This is an in-depth review of the Sigma 35mm f/1.4 DG HSM prime lens that was announced at one of the largest photo shows in the industry, at Photokina in Germany on September 17, 2012 for Sigma, Canon, Nikon, Pentax and Sony mounts. The announcement came on the same day with Sigma’s new restructuring of its lens lineup, with three new categories that would differentiate different types of lenses: “Contemporary” for small and lightweight consumer lenses, “Art” for professional zoom and prime lenses and “Sports” for long lenses targeted at sport and wildlife photography. Being a professional-level lens targeted at a variety of photography needs, including portraiture, landscapes and travel, the 35mm f/1.4 is the first Sigma lens that falls into the “Art” category.
Thanks to its large aperture of f/1.4, the lens is not only great for low-light photography, but it also can effectively isolate subjects from the background due to shallow depth of field, beautifully rendering background highlights, also known as “bokeh“. Unlike cheaper cropped-sensor lenses, the Sigma 35mm f/1.4 is designed to work on both APS-C / DX and full-frame / FX sensors. The lens rivals other fast 35mm primes from Nikon, Canon and Sony, and unlike the branded versions that are in the $1500 range price-wise, the Sigma is actually the cheapest of the group at $899 MSRP.
A quick reminder to those of you who were planning on purchasing new photographic equipment from B&H. Instant rebates from Nikon, Fujifilm and Sony will end tomorrow (06/29/2013). A quick recap on the rebates programs. If you buy a Nikon DSLR body, you have the option of purchasing as many lenses or speedlight units (SB-700 and SB-910) with up to $300 off per each product. While this means that you have to purchase at least one camera to qualify for additional lens rebates, some lens rebates are significant and were not part of any rebates in the past (like the new Nikon 70-200mm f/4G VR lens that I reviewed earlier this year). So this will be a great program for those that want to buy a new DSLR or want a backup camera.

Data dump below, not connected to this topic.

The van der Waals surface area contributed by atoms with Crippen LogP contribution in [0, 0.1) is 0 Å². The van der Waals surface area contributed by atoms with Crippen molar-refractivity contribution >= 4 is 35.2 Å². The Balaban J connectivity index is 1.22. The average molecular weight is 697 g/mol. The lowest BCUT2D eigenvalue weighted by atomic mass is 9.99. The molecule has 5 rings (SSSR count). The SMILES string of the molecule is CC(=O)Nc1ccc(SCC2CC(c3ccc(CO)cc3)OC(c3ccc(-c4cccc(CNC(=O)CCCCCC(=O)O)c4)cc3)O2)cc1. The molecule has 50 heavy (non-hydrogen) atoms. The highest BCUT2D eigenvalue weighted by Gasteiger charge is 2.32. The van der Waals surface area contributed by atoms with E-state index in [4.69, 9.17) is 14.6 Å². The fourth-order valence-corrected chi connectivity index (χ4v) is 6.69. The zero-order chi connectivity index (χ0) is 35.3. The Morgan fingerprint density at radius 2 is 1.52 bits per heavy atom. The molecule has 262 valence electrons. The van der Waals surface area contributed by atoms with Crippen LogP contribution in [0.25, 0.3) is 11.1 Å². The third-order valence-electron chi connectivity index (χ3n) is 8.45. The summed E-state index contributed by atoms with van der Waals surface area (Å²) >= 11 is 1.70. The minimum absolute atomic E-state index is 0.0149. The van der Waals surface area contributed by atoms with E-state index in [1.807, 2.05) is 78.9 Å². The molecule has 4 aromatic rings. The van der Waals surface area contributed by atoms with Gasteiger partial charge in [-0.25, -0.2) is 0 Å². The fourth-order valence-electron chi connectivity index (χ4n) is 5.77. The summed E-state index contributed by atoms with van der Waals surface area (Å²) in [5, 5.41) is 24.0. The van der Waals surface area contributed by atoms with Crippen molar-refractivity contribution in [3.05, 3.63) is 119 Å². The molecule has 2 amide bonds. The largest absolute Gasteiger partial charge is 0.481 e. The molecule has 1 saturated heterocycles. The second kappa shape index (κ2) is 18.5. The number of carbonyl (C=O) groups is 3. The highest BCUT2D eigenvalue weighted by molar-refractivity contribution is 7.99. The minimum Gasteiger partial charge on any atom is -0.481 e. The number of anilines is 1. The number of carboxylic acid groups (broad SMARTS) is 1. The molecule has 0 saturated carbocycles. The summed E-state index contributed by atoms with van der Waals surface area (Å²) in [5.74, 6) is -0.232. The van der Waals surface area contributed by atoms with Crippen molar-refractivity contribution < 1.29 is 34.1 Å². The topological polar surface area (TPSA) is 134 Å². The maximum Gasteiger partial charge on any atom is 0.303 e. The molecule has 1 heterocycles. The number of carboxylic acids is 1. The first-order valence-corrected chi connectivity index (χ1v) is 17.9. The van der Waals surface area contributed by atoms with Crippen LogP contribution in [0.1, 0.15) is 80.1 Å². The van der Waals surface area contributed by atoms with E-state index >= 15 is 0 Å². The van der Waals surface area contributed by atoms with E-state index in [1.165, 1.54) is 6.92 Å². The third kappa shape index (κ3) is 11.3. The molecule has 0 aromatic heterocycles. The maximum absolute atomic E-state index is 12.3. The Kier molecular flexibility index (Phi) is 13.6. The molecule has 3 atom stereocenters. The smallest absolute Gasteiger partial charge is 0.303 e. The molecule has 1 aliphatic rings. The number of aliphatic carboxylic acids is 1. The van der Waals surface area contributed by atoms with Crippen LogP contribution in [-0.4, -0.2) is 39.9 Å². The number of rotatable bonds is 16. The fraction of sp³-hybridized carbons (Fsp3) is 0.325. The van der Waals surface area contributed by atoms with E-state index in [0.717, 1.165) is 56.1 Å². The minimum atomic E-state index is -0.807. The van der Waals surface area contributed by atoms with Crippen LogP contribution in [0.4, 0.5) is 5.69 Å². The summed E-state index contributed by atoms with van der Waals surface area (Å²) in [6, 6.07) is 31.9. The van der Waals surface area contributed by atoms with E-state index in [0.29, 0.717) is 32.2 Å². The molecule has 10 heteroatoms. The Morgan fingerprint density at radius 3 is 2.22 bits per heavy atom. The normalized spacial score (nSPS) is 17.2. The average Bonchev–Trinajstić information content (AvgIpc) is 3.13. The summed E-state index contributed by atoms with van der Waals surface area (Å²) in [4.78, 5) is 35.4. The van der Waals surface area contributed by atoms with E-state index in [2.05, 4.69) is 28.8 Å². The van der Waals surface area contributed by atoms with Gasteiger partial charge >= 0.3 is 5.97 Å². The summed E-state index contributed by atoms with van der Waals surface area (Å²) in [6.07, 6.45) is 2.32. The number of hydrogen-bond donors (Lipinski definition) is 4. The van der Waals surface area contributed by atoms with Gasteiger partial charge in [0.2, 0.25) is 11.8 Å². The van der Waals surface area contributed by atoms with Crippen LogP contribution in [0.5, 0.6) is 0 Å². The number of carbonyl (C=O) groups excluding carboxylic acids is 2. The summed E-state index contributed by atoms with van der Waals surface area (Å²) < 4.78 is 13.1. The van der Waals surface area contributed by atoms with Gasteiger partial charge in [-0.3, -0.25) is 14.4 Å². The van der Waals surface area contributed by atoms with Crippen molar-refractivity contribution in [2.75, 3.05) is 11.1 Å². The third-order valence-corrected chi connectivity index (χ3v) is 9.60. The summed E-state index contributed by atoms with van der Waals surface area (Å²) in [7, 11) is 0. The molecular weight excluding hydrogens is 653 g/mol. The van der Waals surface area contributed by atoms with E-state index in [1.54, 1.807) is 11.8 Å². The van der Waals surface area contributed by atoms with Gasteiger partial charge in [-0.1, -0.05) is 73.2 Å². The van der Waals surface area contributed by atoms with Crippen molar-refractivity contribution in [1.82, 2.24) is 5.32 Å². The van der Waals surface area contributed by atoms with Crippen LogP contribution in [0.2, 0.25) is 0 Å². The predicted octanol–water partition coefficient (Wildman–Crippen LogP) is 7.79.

I remember not that long ago there were two types of lenses. Brand lenses, those designed by known manufacturers for their own cameras, such as Canon, Nikon, Pentax and Olympus, and the cheapskate third party lenses you’d buy if you couldn’t afford the first type. Brand lenses were more expensive, but well worth the extra price. Better build quality, better optical capability, better dependability, better compatibility, better autofocus and fewer quality control and manufacturing issues were what you got for your hard-earned cash. Not to mention respectful nods from anyone spotting letters Nikkor or a red ring around the front of that lens barrel. A few years have gone by now and situation seems to be changing, however. Third party manufacturers have moved the game up and started producing some serious alternatives. Sigma is very keen to prove the point with the launch of its latest lens, the new 18-35mm f/1.8 DC HSM for APS-C DSLR cameras. In this article, I will introduce you to this new lens and give insight as to why it is such an important step forward in current smaller-format lens market.
What is it About This Lens?
In a nutshell, this new lens sports a useful wide-to-normal focal length range of 18-35mm on an APS-C sensor camera (27-52.5mm full-frame equivalent), for which it is designed. It also has Sigma’s fast HSM AF motor, which is similar to Nikon’s SWM and Canon’s USM technology. Zooming and focusing are internal, so length remains constant. The new Sigma also has 17 elements in 12 groups and sports 9 rounded diaphragm blades for smooth out of focus highlights. Some of the optical elements are aspherical while minimum focus distance is 0.28m. The lens accepts 72mm filters and is, unfortunately, not protected against dust and moisture. It’s also quite hefty at around 810g. The lens sits in Sigma’s Art lineup alongside Sigma 35mm f/1.4 HSM and is designed with aesthetic flexibility in mind. But the spotlight is the f/1.8 aperture throughout the zoom range. Oh yes. This is the first ever f/1.8 zoom lens for DSLRs.
During Photokina 2012, Sigma announced three new rather exciting lenses – the fast 35mm f/1.4 prime lens, 17-70mm f/2.8-4 standard zoom for APS-C cameras and the still-unique 120-300mm f/2.8 telephoto zoom for sports and wildlife photographers. Two of the three seem to be mildly refreshed versions of their predecessors, but the 35mm f/1.4 has been highly anticipated and may prove to be very popular. Very recently, it’s price has been revealed and stands at a mere (in comparison with brand 35mm f/1.4′s) $899. Interestingly, it doesn’t feel right to say these new lenses will join Sigma’s lineup. In fact, it seems more like they are starting a new lineup, fresh. If you ever found yourself thinking Sigma was always about cheaply priced, cheaply built and cheaply performing lenses, well, they seem to have had an epiphany.